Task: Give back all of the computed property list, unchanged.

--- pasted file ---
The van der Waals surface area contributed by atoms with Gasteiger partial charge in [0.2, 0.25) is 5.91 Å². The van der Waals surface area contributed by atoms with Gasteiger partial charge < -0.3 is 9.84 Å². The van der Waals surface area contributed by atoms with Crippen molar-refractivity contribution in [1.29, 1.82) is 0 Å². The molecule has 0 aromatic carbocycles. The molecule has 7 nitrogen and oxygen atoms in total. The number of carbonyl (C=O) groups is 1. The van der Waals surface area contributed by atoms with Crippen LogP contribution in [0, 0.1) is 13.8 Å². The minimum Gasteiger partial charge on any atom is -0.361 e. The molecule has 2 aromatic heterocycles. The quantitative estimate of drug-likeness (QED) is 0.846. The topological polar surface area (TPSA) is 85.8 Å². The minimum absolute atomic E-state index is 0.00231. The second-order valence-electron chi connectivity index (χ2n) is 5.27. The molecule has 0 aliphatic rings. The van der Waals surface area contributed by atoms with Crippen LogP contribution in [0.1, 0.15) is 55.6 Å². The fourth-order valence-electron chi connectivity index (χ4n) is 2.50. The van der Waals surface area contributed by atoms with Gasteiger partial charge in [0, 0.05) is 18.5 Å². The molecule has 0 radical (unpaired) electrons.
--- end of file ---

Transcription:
The van der Waals surface area contributed by atoms with Gasteiger partial charge in [0.2, 0.25) is 5.91 Å². The van der Waals surface area contributed by atoms with Gasteiger partial charge < -0.3 is 9.84 Å². The van der Waals surface area contributed by atoms with Crippen molar-refractivity contribution in [1.29, 1.82) is 0 Å². The molecule has 0 aromatic carbocycles. The molecule has 7 nitrogen and oxygen atoms in total. The number of carbonyl (C=O) groups is 1. The van der Waals surface area contributed by atoms with Crippen LogP contribution in [0, 0.1) is 13.8 Å². The minimum Gasteiger partial charge on any atom is -0.361 e. The molecule has 2 aromatic heterocycles. The quantitative estimate of drug-likeness (QED) is 0.846. The topological polar surface area (TPSA) is 85.8 Å². The minimum absolute atomic E-state index is 0.00231. The second-order valence-electron chi connectivity index (χ2n) is 5.27. The molecule has 0 aliphatic rings. The van der Waals surface area contributed by atoms with Crippen LogP contribution in [0.1, 0.15) is 55.6 Å². The fourth-order valence-electron chi connectivity index (χ4n) is 2.50. The van der Waals surface area contributed by atoms with Gasteiger partial charge in [0, 0.05) is 18.5 Å². The molecule has 0 radical (unpaired) electrons.